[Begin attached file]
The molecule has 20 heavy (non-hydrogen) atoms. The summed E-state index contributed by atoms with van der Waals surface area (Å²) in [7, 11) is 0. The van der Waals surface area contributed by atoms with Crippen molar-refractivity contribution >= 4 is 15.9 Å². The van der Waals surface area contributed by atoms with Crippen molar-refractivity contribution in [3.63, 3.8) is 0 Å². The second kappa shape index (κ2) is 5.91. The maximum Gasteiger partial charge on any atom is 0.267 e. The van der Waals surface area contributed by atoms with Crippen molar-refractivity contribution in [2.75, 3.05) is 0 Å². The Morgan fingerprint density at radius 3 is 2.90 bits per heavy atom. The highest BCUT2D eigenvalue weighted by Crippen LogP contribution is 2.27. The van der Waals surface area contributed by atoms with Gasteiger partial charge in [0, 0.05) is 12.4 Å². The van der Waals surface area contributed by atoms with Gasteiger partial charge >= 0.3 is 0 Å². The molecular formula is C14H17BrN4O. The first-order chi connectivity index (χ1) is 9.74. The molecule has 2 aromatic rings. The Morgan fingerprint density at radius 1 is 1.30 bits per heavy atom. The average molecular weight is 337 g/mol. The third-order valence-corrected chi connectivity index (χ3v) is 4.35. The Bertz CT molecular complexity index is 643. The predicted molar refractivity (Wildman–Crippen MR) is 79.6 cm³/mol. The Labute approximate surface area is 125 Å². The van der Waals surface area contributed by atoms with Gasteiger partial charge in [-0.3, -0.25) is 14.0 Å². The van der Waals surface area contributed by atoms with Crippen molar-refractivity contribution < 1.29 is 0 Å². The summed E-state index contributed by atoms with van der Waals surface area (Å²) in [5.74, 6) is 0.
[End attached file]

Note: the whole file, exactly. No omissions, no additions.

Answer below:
The molecule has 20 heavy (non-hydrogen) atoms. The summed E-state index contributed by atoms with van der Waals surface area (Å²) in [7, 11) is 0. The van der Waals surface area contributed by atoms with Crippen molar-refractivity contribution >= 4 is 15.9 Å². The van der Waals surface area contributed by atoms with Crippen molar-refractivity contribution in [3.63, 3.8) is 0 Å². The second kappa shape index (κ2) is 5.91. The maximum Gasteiger partial charge on any atom is 0.267 e. The van der Waals surface area contributed by atoms with Crippen molar-refractivity contribution in [2.75, 3.05) is 0 Å². The Morgan fingerprint density at radius 3 is 2.90 bits per heavy atom. The highest BCUT2D eigenvalue weighted by Crippen LogP contribution is 2.27. The van der Waals surface area contributed by atoms with Gasteiger partial charge in [0, 0.05) is 12.4 Å². The van der Waals surface area contributed by atoms with Gasteiger partial charge >= 0.3 is 0 Å². The molecular formula is C14H17BrN4O. The first-order chi connectivity index (χ1) is 9.74. The molecule has 2 aromatic rings. The Morgan fingerprint density at radius 1 is 1.30 bits per heavy atom. The average molecular weight is 337 g/mol. The third-order valence-corrected chi connectivity index (χ3v) is 4.35. The Bertz CT molecular complexity index is 643. The predicted molar refractivity (Wildman–Crippen MR) is 79.6 cm³/mol. The Labute approximate surface area is 125 Å². The van der Waals surface area contributed by atoms with Gasteiger partial charge in [-0.3, -0.25) is 14.0 Å². The van der Waals surface area contributed by atoms with Crippen molar-refractivity contribution < 1.29 is 0 Å². The summed E-state index contributed by atoms with van der Waals surface area (Å²) in [5.74, 6) is 0.